The negative autopsy: sudden cardiac death or other?

Cardiovasc Pathol. 2001 Sep-Oct;10(5):219-22. doi: 10.1016/s1054-8807(01)00093-x.


One of the most frustrating challenges faced by the forensic pathologist is the inability to determine the cause of death in a young person previously thought healthy. The four steps in the investigation of a sudden death include obtaining the history and scene information, performing a gross and microscopic autopsy, performing appropriate laboratory tests, and making the diagnosis. When examining the heart grossly it is important to preserve the anatomic landmarks, section the coronary arteries closely, and recognize lethal abnormalities such as anomalous origin of the coronary arteries. Specimens useful for toxicologic analysis include whole blood, serum, vitreous humor, gastric contents, bile, urine a purple top tube of blood, and frozen myocardium and spleen. Lethal cardiac diseases with minimal or no anatomic findings include Brugada and Garg's syndromes, the long QT syndrome, and Wolff-Parkinson-White (WPW) syndrome. Consultation with other experts, including cardiac pathologists, cardiologists, electrophysiologists, and molecular biologists, may be helpful in determining a cause of death.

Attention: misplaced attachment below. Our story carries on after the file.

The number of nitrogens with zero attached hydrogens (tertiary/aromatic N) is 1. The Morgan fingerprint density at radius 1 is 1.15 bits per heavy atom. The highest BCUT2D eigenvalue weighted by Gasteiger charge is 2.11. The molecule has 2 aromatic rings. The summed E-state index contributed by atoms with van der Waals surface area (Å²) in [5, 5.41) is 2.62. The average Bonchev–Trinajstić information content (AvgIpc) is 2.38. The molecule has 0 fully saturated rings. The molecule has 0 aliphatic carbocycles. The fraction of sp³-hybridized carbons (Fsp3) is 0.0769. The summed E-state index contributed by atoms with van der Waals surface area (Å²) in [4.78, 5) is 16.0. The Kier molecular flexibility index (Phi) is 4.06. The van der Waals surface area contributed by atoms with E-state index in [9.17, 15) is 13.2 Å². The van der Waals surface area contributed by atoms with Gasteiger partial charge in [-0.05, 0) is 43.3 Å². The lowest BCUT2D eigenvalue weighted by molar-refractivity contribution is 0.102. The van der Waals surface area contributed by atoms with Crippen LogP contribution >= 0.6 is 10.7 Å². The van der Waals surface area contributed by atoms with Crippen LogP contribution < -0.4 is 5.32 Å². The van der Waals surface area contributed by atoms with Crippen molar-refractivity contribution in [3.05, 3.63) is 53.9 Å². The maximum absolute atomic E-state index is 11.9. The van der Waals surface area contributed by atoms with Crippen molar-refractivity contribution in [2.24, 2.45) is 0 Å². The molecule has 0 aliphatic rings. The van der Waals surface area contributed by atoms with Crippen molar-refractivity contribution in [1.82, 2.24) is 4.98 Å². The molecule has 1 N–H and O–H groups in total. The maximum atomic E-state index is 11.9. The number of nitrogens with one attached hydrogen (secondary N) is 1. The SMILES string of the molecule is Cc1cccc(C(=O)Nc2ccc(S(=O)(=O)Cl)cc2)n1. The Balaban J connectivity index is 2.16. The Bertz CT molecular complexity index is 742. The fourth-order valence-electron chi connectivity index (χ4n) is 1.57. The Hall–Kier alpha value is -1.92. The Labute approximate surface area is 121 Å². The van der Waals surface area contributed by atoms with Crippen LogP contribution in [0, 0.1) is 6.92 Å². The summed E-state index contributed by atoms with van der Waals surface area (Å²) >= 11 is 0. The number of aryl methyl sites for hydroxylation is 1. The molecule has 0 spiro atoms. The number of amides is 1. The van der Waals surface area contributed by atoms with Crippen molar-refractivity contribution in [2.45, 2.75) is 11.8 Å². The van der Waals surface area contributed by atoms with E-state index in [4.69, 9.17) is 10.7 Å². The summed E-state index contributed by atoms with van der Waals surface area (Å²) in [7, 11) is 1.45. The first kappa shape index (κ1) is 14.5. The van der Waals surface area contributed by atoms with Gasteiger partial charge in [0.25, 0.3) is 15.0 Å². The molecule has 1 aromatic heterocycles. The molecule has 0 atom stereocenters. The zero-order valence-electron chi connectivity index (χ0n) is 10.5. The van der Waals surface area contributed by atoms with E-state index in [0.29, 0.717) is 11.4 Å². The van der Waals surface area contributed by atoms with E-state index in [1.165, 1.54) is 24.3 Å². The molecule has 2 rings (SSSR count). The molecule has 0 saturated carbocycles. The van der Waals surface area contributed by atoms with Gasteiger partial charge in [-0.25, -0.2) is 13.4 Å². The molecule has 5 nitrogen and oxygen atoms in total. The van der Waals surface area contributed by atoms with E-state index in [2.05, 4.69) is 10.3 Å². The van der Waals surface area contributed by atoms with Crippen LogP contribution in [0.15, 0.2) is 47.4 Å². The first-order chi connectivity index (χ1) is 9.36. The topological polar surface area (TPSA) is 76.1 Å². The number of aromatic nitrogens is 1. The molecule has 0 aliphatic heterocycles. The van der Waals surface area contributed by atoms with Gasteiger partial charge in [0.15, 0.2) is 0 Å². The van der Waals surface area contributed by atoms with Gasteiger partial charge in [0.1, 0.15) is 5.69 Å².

Publication types

  • Review

MeSH terms

  • Autopsy
  • Clinical Laboratory Techniques
  • Death, Sudden, Cardiac / pathology*
  • Diagnosis, Differential
  • Humans
  • Medical Records